Pregnancy worries during COVID-19
Expectant mother Emily Diament at the JAMNOLA art exhibit.
Parenting, Pregnancy & Baby

Giving Birth During COVID

September 1, 2020

What to Expect When You’re Expecting (during Coronavirus)

Just days after Emily Diament announced she was pregnant and due in early-October 2020, Mayor LaToya Cantrell issued a citywide “stay at home” mandate meant to slow Coronavirus spread. But confirmed cases continued to rise – and so did Diament’s concerns.  She was about to find out what it meant to be pregnant – and give birth – during the new normal of COVID-19.

Emily recalled visiting the doctor with her husband, Ramsey, by her side. 

“We remember asking her, ‘What should we be doing?’ But even the doctors couldn’t give us specifics on what we should be doing, because they just didn’t know,” Emily said. “The doctor pretty much told us, ‘Continue going about your life, make sure you wash your hands, and that kind of thing.’   

From there, Diament set up virtual appointments with her doctor. She rarely left the house. If she saw friends, it was safely from six-feet away. 

Now in her third trimester, Diament’s worry is contracting COVID-19 and going into early labor. Or worse: testing positive for the virus after checking into the hospital, and then getting separated from her baby post-delivery. 

A doctor’s advice 

The American Academy of Pediatrics (AAP) initially believed that babies should be isolated from COVID-positive mothers. But the AAP has revised their guidelines. Recent studies since have determined that the risk of the mother transmitting the virus to her little one is so minimal.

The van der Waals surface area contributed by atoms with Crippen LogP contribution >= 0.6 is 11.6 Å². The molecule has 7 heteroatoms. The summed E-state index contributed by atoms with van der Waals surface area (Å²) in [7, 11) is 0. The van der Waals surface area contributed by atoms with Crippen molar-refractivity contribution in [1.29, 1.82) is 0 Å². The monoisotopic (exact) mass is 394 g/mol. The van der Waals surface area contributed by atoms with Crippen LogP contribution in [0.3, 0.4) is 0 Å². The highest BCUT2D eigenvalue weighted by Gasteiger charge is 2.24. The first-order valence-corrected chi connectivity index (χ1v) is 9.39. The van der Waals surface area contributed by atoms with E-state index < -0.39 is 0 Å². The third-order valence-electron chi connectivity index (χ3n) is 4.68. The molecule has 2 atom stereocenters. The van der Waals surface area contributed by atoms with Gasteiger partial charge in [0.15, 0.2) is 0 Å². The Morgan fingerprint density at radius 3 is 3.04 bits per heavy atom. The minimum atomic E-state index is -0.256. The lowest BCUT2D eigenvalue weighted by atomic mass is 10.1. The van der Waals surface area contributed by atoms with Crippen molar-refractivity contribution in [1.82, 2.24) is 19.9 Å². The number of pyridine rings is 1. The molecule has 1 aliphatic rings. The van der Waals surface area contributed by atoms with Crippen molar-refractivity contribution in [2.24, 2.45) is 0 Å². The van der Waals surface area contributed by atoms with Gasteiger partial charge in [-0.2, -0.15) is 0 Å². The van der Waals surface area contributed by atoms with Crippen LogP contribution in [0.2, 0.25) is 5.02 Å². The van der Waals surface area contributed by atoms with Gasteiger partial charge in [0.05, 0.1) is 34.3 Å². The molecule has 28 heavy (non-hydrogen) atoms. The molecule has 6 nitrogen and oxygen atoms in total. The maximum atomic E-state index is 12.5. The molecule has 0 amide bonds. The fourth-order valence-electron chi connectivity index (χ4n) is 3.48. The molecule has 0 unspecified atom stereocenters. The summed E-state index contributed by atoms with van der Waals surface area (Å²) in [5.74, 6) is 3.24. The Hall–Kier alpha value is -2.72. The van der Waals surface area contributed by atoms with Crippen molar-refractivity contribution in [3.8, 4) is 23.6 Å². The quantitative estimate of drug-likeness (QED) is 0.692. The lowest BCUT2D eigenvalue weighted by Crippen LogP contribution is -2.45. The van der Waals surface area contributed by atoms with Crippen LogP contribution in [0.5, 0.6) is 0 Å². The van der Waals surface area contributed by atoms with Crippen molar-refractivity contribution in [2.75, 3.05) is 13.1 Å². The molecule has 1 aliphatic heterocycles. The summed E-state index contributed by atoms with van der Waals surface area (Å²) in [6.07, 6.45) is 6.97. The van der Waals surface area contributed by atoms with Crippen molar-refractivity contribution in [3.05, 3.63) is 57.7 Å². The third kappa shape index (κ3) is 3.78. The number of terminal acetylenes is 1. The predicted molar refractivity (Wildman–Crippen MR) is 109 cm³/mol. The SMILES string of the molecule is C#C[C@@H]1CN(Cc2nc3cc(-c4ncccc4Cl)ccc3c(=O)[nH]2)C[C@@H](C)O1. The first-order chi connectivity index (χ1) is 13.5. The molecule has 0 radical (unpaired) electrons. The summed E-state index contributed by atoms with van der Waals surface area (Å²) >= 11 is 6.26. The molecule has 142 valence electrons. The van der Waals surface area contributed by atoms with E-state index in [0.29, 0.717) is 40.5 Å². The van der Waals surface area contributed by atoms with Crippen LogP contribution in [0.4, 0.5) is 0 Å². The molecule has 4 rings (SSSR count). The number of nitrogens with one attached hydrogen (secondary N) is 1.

“The risk of the newborn acquiring an infection in the hospital is very low when the mom is rooming with the baby and using infection control measures,” said Dr. Jennifer Brunet, an OBGYN with Ochsner Baptist. “What that means is that they are six feet apart. And when the mom is breastfeeding, she wears a mask and practices appropriate hand and breast hygiene.” 

In-utero transmission is possible but extremely rare, Brunet notes. 

When heading to the hospital for delivery, women should pack necessary toiletries, a phone charger, pajamas, and spare clothes (in case you must extend your stay). The hospital provides diapers, wipes, and feminine hygiene products.  

Fathers should also pack a bag, advises Brunet. “Because they are limiting the in-and-out of the hospital, the dads may not be able to go home and come back,” she said, adding that they should also wear a mask and expect to get their temperature checked when entering the hospital.  

Mothers who test positive for coronavirus will have to wear a mask. “If they are COVID-positive, the hospital personnel will wear the appropriate, personal protective equipment to protect themselves and the medical staff. But we’re taking care of these patients just the same,” said Brunet. 

Dr. Brunet emphasized that doctors are still learning about the virus. “What I’ve been telling my patients is: ‘Live your ‘new normal’ life with the appropriate measures, and you’re going to be fine.’ I don’t want them to be so anxious and stressed out, that it causes other problems with the pregnancy.” 

The final stretch 

Since Emily is expecting her first child – a girl – she doesn’t know any different than the pregnancy process she has gone through so far. 

“It’s been an interesting time, but there have been silver linings with us being forced to stay home,” she said, noting that she and her husband are both working from home at the moment. 

They’ve enjoyed morning walks together, sifted through their checklist of baby supplies, and set up the nursery, which includes a patterned wall that she’s hand-painted.  

“We feel we’re prepared in terms of having the house organized,” said Emily. “And we’ve appreciated the time to rest and recharge, rather than being on-the-go, because we know there’s always so much happening in New Orleans.” 

Suzanne Pfefferle Tafur is a native New Orleanian and frequent contributor to The Times Picayune | New Orleans Advocate, and contributor to Gambit WeeklyNew Orleans magazine, and Biz New Orleans 

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